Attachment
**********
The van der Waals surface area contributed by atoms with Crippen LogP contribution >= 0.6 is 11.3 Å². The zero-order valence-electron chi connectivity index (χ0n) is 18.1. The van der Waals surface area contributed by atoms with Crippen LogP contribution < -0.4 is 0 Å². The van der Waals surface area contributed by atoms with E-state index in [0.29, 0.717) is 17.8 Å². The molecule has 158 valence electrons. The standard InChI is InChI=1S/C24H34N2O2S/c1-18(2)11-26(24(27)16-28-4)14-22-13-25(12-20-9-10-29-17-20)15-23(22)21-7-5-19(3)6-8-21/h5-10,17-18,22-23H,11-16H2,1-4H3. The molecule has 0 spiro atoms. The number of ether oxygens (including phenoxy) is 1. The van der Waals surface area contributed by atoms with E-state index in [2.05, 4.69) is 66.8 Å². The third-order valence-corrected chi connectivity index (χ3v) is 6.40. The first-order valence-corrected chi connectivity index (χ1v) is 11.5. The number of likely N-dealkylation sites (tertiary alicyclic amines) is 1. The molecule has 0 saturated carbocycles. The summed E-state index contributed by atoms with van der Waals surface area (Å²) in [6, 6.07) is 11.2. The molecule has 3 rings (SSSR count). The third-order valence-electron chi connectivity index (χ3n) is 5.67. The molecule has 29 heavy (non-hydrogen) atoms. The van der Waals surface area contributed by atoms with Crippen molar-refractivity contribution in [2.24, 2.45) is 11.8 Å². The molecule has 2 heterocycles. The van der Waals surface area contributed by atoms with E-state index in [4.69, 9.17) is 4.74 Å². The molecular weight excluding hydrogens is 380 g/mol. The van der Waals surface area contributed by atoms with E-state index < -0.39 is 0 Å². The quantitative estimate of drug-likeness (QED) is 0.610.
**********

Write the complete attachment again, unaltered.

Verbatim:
The van der Waals surface area contributed by atoms with Crippen LogP contribution >= 0.6 is 11.3 Å². The zero-order valence-electron chi connectivity index (χ0n) is 18.1. The van der Waals surface area contributed by atoms with Crippen LogP contribution < -0.4 is 0 Å². The van der Waals surface area contributed by atoms with E-state index in [0.29, 0.717) is 17.8 Å². The molecule has 158 valence electrons. The standard InChI is InChI=1S/C24H34N2O2S/c1-18(2)11-26(24(27)16-28-4)14-22-13-25(12-20-9-10-29-17-20)15-23(22)21-7-5-19(3)6-8-21/h5-10,17-18,22-23H,11-16H2,1-4H3. The molecule has 0 spiro atoms. The number of ether oxygens (including phenoxy) is 1. The van der Waals surface area contributed by atoms with E-state index in [2.05, 4.69) is 66.8 Å². The third-order valence-corrected chi connectivity index (χ3v) is 6.40. The first-order valence-corrected chi connectivity index (χ1v) is 11.5. The number of likely N-dealkylation sites (tertiary alicyclic amines) is 1. The molecule has 0 saturated carbocycles. The summed E-state index contributed by atoms with van der Waals surface area (Å²) in [6, 6.07) is 11.2. The molecule has 3 rings (SSSR count). The third-order valence-electron chi connectivity index (χ3n) is 5.67. The molecule has 29 heavy (non-hydrogen) atoms. The van der Waals surface area contributed by atoms with Crippen molar-refractivity contribution in [2.24, 2.45) is 11.8 Å². The molecule has 2 heterocycles. The van der Waals surface area contributed by atoms with E-state index in [4.69, 9.17) is 4.74 Å². The molecular weight excluding hydrogens is 380 g/mol. The van der Waals surface area contributed by atoms with E-state index < -0.39 is 0 Å². The quantitative estimate of drug-likeness (QED) is 0.610.